"It's like putting out a newspaper every day and a magazine every day," said "Scheft. "Because you're working on that show, next week's show, and shows 2 months in advance, trying to get sweeps week, and put stuff in production."
But despite the long hours, being a Late Show writer is a highly-sought after gig. The writing staff has been together for five or six years, which is a really long time in late night show land. What typically happens is that guys get let go, or they move on to sitcoms where they become producers and make a lot more money. ("How I Met Your Mother" was created by two former writers on the show.)
"So do the writers keep track of the jokes that make it in?" I asked, thinking of the big box of newspaper columns sitting in my garage. I could picture each writer having a little clip file of every joke they wrote that made it on the air, tallying the totals on a big board. The guy with the most jokes gets a bonus, and the low guy gets the boot.
That doesn't happen at all. The pace is so intense among the writers, because "we're just trying to put a show on. What happens is that for every monologue joke or Top 10 item, there are 10 that didn't make it. So you're just trying to make mounds and mounds of cole slaw to get one good serving."
"So rejection is not a big deal then?"
"You get used to it really early," said Scheft. "When I was writing 50 - 60 jokes a day, on a good day, he'd put 10 on cards, and do 5. And not every day was a good day I'd give him 50 and he wouldn't take any, or he would only take 1. But you're still a writer. That's the gig."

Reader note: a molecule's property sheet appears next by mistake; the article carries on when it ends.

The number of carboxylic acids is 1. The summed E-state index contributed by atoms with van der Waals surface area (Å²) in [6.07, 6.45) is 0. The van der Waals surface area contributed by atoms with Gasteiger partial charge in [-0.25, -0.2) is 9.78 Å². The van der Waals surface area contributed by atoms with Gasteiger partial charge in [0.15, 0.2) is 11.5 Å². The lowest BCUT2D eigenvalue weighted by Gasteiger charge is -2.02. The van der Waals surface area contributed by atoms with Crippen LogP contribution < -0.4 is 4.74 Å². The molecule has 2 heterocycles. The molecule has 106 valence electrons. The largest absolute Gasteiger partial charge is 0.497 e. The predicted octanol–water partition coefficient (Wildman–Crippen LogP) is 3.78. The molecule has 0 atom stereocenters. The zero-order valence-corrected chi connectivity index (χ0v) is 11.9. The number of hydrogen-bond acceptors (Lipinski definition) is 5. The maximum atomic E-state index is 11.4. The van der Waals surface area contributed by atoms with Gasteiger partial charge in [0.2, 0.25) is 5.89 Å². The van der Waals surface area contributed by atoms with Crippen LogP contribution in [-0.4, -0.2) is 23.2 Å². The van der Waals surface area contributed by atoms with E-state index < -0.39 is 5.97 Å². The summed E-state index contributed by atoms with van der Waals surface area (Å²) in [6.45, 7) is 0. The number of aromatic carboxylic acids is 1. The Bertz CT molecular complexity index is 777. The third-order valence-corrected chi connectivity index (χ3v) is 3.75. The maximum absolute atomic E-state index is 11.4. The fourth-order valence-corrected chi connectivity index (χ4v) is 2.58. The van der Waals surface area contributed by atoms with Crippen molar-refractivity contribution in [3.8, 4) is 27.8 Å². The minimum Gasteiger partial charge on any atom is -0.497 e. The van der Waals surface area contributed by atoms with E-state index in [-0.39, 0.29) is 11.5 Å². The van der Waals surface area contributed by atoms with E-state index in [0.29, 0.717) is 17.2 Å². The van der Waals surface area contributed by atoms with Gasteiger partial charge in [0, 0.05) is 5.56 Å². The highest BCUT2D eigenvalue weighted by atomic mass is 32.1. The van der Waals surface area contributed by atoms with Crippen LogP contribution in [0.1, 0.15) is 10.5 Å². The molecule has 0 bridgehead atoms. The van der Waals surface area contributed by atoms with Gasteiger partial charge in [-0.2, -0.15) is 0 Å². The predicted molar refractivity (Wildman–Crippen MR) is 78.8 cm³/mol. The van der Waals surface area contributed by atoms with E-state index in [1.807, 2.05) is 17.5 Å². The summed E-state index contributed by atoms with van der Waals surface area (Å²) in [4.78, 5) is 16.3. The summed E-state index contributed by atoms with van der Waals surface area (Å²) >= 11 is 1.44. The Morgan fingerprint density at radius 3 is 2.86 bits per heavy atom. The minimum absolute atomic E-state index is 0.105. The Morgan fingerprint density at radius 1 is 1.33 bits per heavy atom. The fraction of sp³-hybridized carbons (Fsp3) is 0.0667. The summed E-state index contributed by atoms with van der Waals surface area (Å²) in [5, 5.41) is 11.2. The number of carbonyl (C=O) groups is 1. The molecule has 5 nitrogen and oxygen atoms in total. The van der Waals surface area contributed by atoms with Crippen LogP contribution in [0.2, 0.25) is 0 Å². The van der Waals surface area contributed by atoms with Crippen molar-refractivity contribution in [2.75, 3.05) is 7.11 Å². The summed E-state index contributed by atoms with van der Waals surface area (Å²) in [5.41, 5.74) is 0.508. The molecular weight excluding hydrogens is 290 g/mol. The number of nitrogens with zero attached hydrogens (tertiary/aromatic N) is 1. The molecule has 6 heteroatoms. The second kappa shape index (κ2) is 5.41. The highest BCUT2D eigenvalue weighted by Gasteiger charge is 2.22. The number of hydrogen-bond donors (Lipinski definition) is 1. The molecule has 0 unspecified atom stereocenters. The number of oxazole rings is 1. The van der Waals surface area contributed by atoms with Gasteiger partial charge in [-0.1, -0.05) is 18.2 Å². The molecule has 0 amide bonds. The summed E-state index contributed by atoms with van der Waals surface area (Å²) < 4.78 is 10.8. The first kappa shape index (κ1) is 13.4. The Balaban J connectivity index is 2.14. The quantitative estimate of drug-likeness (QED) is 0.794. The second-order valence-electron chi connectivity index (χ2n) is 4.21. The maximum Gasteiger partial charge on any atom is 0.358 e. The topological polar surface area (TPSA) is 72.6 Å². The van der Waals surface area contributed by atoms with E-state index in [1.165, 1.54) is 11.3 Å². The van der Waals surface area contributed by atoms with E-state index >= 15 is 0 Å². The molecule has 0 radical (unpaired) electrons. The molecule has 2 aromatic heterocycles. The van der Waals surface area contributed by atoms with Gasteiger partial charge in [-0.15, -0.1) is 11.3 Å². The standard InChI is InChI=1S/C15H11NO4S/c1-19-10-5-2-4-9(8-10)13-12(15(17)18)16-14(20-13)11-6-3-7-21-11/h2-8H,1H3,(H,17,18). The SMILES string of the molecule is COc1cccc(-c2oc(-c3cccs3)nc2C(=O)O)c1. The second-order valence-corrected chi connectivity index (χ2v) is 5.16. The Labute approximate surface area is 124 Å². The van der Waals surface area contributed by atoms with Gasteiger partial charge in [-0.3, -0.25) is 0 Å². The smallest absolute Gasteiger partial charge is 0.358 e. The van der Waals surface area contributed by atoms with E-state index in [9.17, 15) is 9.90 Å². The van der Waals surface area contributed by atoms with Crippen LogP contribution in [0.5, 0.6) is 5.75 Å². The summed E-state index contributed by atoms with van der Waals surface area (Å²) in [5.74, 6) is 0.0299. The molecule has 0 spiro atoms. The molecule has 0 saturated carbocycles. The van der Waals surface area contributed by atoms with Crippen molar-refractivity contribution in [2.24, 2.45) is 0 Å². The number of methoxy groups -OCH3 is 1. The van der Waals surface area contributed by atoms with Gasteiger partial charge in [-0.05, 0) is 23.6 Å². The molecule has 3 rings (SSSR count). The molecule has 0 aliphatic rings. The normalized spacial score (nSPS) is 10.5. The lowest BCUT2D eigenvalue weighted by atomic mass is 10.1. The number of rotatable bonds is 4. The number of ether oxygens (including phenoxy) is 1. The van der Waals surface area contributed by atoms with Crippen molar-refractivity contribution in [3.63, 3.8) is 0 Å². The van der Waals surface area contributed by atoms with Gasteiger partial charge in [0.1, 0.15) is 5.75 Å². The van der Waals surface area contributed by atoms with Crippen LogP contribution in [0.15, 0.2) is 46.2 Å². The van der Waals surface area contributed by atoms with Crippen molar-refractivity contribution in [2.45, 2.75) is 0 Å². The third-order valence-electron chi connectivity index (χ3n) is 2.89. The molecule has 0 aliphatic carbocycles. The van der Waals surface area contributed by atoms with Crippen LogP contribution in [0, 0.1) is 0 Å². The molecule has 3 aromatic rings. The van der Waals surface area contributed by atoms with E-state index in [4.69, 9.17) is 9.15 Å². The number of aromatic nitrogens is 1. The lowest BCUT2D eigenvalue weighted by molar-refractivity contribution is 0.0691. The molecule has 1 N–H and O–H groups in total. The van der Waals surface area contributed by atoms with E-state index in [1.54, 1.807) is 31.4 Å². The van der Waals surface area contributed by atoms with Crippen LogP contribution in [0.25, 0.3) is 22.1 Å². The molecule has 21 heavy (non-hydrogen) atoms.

Even the new writers are expected to produce from the time they show up.
"When they come on, they have to be able to generate a lot of material. You can tell by a submission if a guy is capable of generating the content. They look for somebody who can contribute to the show, understands the sensibility, and can add something that we don't have. They're looking for somebody funny, a little bit of a different voice, but understands the show," said Scheft.
But it's vitally important that you look like you watch the show. Write for the show you're submitting to. It's not enough just to show that you're funny, you have to show that you're funny for that show.
"You don't want a guy who turns in 6 pages of Larry Bud Melman ideas. Larry Bud Melman has been for dead for 10 years. That's a writer you're not going to hire, because he stopped watching in 1994. If a guy turns in a bunch of 6 minute sketches, that's a guy who doesn't watch the show."
Do you get those? I asked.
"Sure, we've even had people turn in a bunch of funny greeting cards," said Scheft. "They want to show they're funny, but you have to submit to the show you want a job on. It's like if you want to be an accountant and you turn in ceramics."
Bill is now writing his own blog at BillScheft.com. Click on Ablog the Author.